The Internet of Things

The rapid emergence of IoT, simply put, is an outcome of the convergence of technologies, devices, and services. From RFID-like identification technologies a decade ago, to networked sensors and actuators today, innovation has been quite fast paced and widespread, but mostly focused on the specific areas of application (or within the domains at best). This has resulted in the proliferation of numerous options at every seam and every interface, without a proliferation of solutions that address data security, system interoperability, or system interconnectivity across domains. While there were reasons and patterns in the past for this diversity of solutions, things are changing for the better, with experts from academia, governments and industries emphasizing and pushing for standards in technology and governance to be defined and enforced.

The emergence of IoT technologies pose several interesting challenges to engineers and businesses alike:

  • How to transmit data in a secure fashion which is also power efficient? Does it make sense to collect and store all the data?
  • How to handle unreliable networks and breaks in data transmissions? What guarantees can be made about such data?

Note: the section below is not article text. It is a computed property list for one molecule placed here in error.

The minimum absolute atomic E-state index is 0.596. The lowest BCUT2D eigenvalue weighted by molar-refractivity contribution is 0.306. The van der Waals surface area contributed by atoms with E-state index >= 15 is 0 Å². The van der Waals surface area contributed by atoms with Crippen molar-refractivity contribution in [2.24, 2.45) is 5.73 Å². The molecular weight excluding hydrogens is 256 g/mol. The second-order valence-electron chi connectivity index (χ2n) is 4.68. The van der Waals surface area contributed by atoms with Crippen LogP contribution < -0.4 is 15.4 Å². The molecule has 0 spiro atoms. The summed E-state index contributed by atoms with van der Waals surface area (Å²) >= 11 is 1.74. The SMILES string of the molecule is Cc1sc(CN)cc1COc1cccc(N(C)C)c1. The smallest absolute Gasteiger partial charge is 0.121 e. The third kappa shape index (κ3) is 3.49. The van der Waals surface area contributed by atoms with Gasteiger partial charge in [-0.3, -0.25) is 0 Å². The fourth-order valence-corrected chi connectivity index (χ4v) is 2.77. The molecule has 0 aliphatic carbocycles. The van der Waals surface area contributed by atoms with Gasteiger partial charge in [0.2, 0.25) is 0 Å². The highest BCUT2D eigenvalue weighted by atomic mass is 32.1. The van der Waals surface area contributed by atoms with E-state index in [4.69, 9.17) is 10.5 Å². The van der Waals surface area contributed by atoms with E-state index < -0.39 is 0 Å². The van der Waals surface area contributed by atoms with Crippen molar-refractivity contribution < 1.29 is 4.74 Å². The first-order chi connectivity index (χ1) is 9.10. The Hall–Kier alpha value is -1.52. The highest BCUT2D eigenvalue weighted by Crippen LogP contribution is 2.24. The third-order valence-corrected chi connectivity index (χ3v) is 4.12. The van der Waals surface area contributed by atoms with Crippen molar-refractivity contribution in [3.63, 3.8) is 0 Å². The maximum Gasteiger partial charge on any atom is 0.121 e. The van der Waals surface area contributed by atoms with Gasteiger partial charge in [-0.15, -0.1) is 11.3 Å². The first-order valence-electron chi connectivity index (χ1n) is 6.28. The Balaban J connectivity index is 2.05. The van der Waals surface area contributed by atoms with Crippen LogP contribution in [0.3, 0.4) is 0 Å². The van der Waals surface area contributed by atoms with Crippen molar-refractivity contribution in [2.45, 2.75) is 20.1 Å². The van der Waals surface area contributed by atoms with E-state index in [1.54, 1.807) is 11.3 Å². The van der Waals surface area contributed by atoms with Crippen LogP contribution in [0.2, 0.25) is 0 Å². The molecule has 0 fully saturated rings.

• How to manage the incredibly high volumes generated at such high frequencies of data collection? How to leverage this to generate maximum business value and at the lowest possible cost and in the shortest time?

Any organization that is looking to be a serious user of IoT technologies must work through many such challenges and put in place capabilities for building efficient and reliable data pipelines that run on distributed and scalable data platforms. Such organizations need to deploy data lakes and processing platforms with advanced analytics capabilities for generating deep business insights, for reacting to events with real-time automated responses. They also need to develop the ability to learn and evolve these practices and systems over time, while guaranteeing the confidentiality, privacy and governance for all data. It is at this intersection of capabilities where IoT and Big Data converge to provide real value for enterprises.

The first step in addressing such challenges faced by IoT users in organizations is standardization. The deployment of standardized approaches and frameworks is possible only to the extent that standards are developed and exist in the field, but the impact of lack of standards can be isolated by making use of useful and relevant abstractions – and that’s where reference architectures come in. By generalizing the domain, a reference architecture offers the most fundamental set of features – concepts, principles and relationships – that can provide a framework for any concrete architecture to be defined for a system in the domain. One such effort for IoT has been the IoT-A reference architecture.

In future posts we will elaborate the IoT-A architecture and provide guidelines to develop a concrete architecture with logical constructs of a system that combines IoT and Big Data technologies together.

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